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Cylinder (locomotive)

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Title: Cylinder (locomotive)  
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Subject: SR Q class, BR Standard Class 6, SECR K and SR K1 classes, GWR 3521 Class, NSB Class 30
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Cylinder (locomotive)

The 'motion' on the left-hand side of 60163 Tornado. The black casting to the left houses the cylinder, in which slides the piston; the piston rod is immediately above the wheel.

The cylinders of a steam locomotive are the components that convert the power stored in the steam into motion.

Cylinders may be arranged in several different ways.

Early locomotives

On early locomotives (e.g. Puffing Billy) the cylinders were often set vertical and the motion was transmitted through beams, as in a beam engine.

Direct drive

The next stage (e.g. Stephenson's Rocket) was to drive the wheels directly from steeply inclined cylinders placed at the back of the locomotive. Direct drive became the standard arrangement, but the cylinders were moved to the front and placed either horizontal or nearly horizontal.

Inside or outside cylinders

The front-mounted cylinders could be placed either inside (between the frames) or outside. Examples:

In the 19th and early 20th centuries, inside cylinders were widely used in the UK, but outside cylinders were more common in Continental Europe and the USA. The reason for this difference is unclear. From about 1920, outside cylinders became more common in the UK but many inside-cylinder engines continued to be built.

Three or four cylinders

The demand for more power led to the development of engines with three cylinders (two outside and one inside) or four cylinders (two outside and two inside). Examples:

Crank angles

On a two-cylinder engine the cranks, whether inside or outside, are set at 90 degrees. As the cylinders are double-acting (i.e. fed with steam alternately at each end) this gives four impulses per revolution and ensures that there are no dead centres.

On a three-cylinder engine, two arrangements are possible:

  • cranks set to give six equally spaced impulses per revolution – the usual arrangement. If the three cylinder axes are parallel, the cranks will be 120 degrees apart, but if the centre cylinder does not drive the leading driving axle, it will probably be inclined (as on most US three-cylinder locomotives and on some of Gresley's three-cylinder locomotives in Great Britain), and the inside crank will be correspondingly shifted from 120 degrees.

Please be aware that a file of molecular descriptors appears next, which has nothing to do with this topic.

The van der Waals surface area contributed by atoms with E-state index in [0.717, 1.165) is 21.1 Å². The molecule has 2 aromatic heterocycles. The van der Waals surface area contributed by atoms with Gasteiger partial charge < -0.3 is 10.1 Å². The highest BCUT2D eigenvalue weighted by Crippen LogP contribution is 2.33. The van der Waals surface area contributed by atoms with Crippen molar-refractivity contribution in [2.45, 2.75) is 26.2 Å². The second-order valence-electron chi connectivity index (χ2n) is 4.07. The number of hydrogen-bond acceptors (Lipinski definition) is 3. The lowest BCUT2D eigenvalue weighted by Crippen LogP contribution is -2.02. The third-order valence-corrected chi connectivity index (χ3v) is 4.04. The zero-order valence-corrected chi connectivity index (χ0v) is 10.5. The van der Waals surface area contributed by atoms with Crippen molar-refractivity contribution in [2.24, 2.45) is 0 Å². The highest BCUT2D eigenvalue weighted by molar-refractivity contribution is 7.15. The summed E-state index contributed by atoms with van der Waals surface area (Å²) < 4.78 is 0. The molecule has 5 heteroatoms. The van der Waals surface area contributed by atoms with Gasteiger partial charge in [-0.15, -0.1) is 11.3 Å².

• outside cranks set at 90 degrees, inside crank set at 135 degrees, giving six unequally spaced impulses per revolution. This arrangement was sometimes used on three-cylinder compound locomotives which used the outside (low pressure) cylinders for starting. This will give evenly spaced exhausts when the engine is working compound.

Two arrangements are also possible on a four-cylinder engine:

  • all four cranks set at 90 degrees. With this arrangement the cylinders act in pairs, so there are four impulses per revolution, as with a two-cylinder engine.
  • pairs of cranks set at 90 degrees with the inside pair set at 45 degrees to the outside pair. This gives eight impulses per revolution. It increases weight and complexity, by requiring four sets of valve gear, but gives smoother torque and reduces the risk of slipping.


The valve chests or steam chests which contain the slide valves or piston valves may be located in various positions.

Inside cylinders

If the cylinders are small, the valve chests may be located between the cylinders. For larger cylinders the valve chests are usually on top of the cylinders but, in early locomotives, they were sometimes underneath the cylinders.

Outside cylinders

The valve chests are usually on top of the cylinders but, in older locomotives, the valve chests were sometimes located alongside the cylinders and inserted through slots in the frames. This meant that, while the cylinders were outside, the valves were inside and could be driven by inside valve gear.

Valve gear

There are many variations in the location of the valve gear. In British practice, inside valve gear is usually of the Stephenson type while outside valve gear is usually of the Walschaerts type. However, this is not a rigid rule and most types of valve gear are capable of being used either inside or outside. Joy valve gear was once popular, e.g. on the LNWR G Class.

Inside cylinders

On inside cylinder engines the valve gear is nearly always inside (between the frames), e.g. LMS Fowler Class 3F.

Outside cylinders

On engines with outside cylinders there are three possible variations:

  • Inside valve gear driving inside valves, e.g. NER Class T2
  • Inside valve gear driving outside valves through rocking shafts, e.g. GWR 4900 Class
  • Outside valve gear driving outside valves, e.g. LSWR N15 Class

Three cylinders

There are three common variations:

Four cylinders

There are three common variations:

  • Four sets of valve gear (two outside, two inside), e.g. SR Lord Nelson Class
  • Inside valve gear driving the inside valves directly and the outside valves via rocking shafts, e.g. GWR 4073 Class
  • Outside valve gear driving the outside valves directly and the inside valves via rocking shafts, e.g. LMS Princess Coronation Class

Other variations

The cylinders on a Shay locomotive.

There are many other variations, e.g. geared steam locomotives which may have only one cylinder. The only conventional steam locomotive with one cylinder that is known is the Nielson One-Cylinder Locomotive.[1]

See also


  1. ^ Self, Douglas (27 May 2003). "The Nielson One-Cylinder Locomotive.". Retrieved 2 December 2010. 
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